4 Tips for Success With Your Difficult Client

When Warren Cohn met with a new client in 2016, he had a huge task in front of him: repairing trust with a client who had been burned badly by an experience with a prior public relations firm.

“His trust level was probably below zero,” said Cohn, CEO and founder of HeraldPR. Understandably, the client had a poor opinion of public relations, and he thought “you had to pay tens of thousands a month just for ‘trying.’”

For Patrick Gevas, vice president of GreenRoom, the challenge was trying to position someone as a leader of a company who absolutely refused to speak to the press. “When interview opportunities were secured, he would either pass or wait until the deadlines had passed before engaging,” said Gevas.

These are not unusual headaches for communicators. While some clients are willing to participate in PR efforts, more come into the realm distrustful and with a tight clench on their purse strings.

In various interviews with PR News, communicators pointed to four major tactics that they have successfully implemented to earn trust, get their more difficult clients in the press, open their minds to spend, and change their opinions of the value that PR can bring to business.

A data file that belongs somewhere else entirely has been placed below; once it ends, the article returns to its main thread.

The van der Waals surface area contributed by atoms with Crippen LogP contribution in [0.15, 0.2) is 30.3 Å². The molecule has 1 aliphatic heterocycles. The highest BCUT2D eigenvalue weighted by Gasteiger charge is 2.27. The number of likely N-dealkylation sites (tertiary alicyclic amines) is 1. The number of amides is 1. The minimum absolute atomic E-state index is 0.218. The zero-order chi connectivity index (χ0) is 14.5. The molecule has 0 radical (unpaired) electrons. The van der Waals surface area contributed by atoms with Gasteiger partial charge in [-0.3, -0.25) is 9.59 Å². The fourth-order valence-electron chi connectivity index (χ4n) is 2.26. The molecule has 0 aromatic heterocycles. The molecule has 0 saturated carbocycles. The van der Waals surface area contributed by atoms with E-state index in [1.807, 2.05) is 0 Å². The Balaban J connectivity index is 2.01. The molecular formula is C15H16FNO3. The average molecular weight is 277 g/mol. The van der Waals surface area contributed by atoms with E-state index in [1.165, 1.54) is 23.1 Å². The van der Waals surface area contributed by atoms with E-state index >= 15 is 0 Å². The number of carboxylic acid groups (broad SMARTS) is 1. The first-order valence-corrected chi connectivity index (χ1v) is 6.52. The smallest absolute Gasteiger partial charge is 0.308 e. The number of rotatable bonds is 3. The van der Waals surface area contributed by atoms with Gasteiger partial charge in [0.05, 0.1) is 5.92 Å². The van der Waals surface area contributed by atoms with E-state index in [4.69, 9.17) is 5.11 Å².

Identify client goals early

A truth in life is also a truth in PR: “Without clearly defined goals, nothing is possible,” said Annie Scranton, founder and president of Pace Public Relations.

She added that locating the end-posts will allow a strategy to be formed that respects pain points and helps to deliver ROI. “If a client won’t speak to the press, but a goal is to receive media attention, a thoughtful conversation is needed,” Scranton said. “For example, could we promote a brand initiative in some other way? Is there an event we can invite media to?”

Active listening is the most import skill to be deployed here. “I make sure that I truly and fully understand my client’s business and message, so they can trust that every pitch and every statement is crafted in their best interest,” said Cohn.

Build trust

It doesn’t matter if a client is distrustful or not—key to relationship building is the establishment of a trust and a healthy dialogue with a client.

“It may sound cliché, but having symbiotic trust with a client is critical to navigating potentially sensitive issues that come your way,” Gevas said. “It may be that trust that allows you to speak more candidly if they botch an interview and provide a teachable moment and change course. It may also be the thing that comes into play when a damaging decision or piece of messaging comes across your desk.”

Trust is also key for the more difficult, but necessary, conversations. “If their website copy is weak, tell them. If the way they speak to reporters is bland, give them tips on how to improve—in a nice way, of course,” said Cohn. “Show your client that you have their back and that they are more than just a check for you.”

Gevas noted that quick wins “go tremendously far” not just with building trust, but with keeping a client engaged in a public relations program.

“When it comes to a temperamental or distrustful client, to me it’s all about oversharing,” Cohn said. “Oftentimes you’ll run into this situation where a client doesn’t believe you’re doing enough for him or her. The best way to combat that is to share everything and leave nothing out, even the smallest things. The more you share, the more they’ll begin to believe you.”